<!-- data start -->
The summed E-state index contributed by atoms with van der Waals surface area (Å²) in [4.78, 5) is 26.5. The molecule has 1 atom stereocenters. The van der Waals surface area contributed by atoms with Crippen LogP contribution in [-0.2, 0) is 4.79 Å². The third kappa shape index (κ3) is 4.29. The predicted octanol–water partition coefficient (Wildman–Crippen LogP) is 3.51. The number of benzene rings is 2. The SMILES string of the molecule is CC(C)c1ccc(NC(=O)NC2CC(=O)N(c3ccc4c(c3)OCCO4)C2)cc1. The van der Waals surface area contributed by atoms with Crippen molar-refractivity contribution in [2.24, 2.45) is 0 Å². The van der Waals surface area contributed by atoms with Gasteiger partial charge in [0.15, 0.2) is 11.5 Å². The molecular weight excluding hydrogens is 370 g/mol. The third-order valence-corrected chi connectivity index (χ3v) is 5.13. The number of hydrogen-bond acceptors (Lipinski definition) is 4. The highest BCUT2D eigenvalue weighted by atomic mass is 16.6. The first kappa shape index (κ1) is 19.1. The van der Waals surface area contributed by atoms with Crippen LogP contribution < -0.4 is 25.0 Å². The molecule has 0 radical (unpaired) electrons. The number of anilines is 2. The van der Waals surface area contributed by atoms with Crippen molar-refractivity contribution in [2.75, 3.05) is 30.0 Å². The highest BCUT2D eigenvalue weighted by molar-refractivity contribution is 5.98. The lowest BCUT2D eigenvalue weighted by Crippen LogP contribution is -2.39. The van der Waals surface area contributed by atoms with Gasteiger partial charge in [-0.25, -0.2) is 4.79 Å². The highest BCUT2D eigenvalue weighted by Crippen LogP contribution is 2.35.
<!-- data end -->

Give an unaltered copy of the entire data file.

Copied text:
The summed E-state index contributed by atoms with van der Waals surface area (Å²) in [4.78, 5) is 26.5. The molecule has 1 atom stereocenters. The van der Waals surface area contributed by atoms with Crippen LogP contribution in [-0.2, 0) is 4.79 Å². The third kappa shape index (κ3) is 4.29. The predicted octanol–water partition coefficient (Wildman–Crippen LogP) is 3.51. The number of benzene rings is 2. The SMILES string of the molecule is CC(C)c1ccc(NC(=O)NC2CC(=O)N(c3ccc4c(c3)OCCO4)C2)cc1. The van der Waals surface area contributed by atoms with Crippen molar-refractivity contribution in [2.24, 2.45) is 0 Å². The van der Waals surface area contributed by atoms with Gasteiger partial charge in [0.15, 0.2) is 11.5 Å². The molecular weight excluding hydrogens is 370 g/mol. The third-order valence-corrected chi connectivity index (χ3v) is 5.13. The number of hydrogen-bond acceptors (Lipinski definition) is 4. The highest BCUT2D eigenvalue weighted by atomic mass is 16.6. The first kappa shape index (κ1) is 19.1. The van der Waals surface area contributed by atoms with Crippen LogP contribution < -0.4 is 25.0 Å². The molecule has 0 radical (unpaired) electrons. The number of anilines is 2. The van der Waals surface area contributed by atoms with Crippen molar-refractivity contribution in [2.75, 3.05) is 30.0 Å². The highest BCUT2D eigenvalue weighted by molar-refractivity contribution is 5.98. The lowest BCUT2D eigenvalue weighted by Crippen LogP contribution is -2.39. The van der Waals surface area contributed by atoms with Gasteiger partial charge in [-0.25, -0.2) is 4.79 Å². The highest BCUT2D eigenvalue weighted by Crippen LogP contribution is 2.35.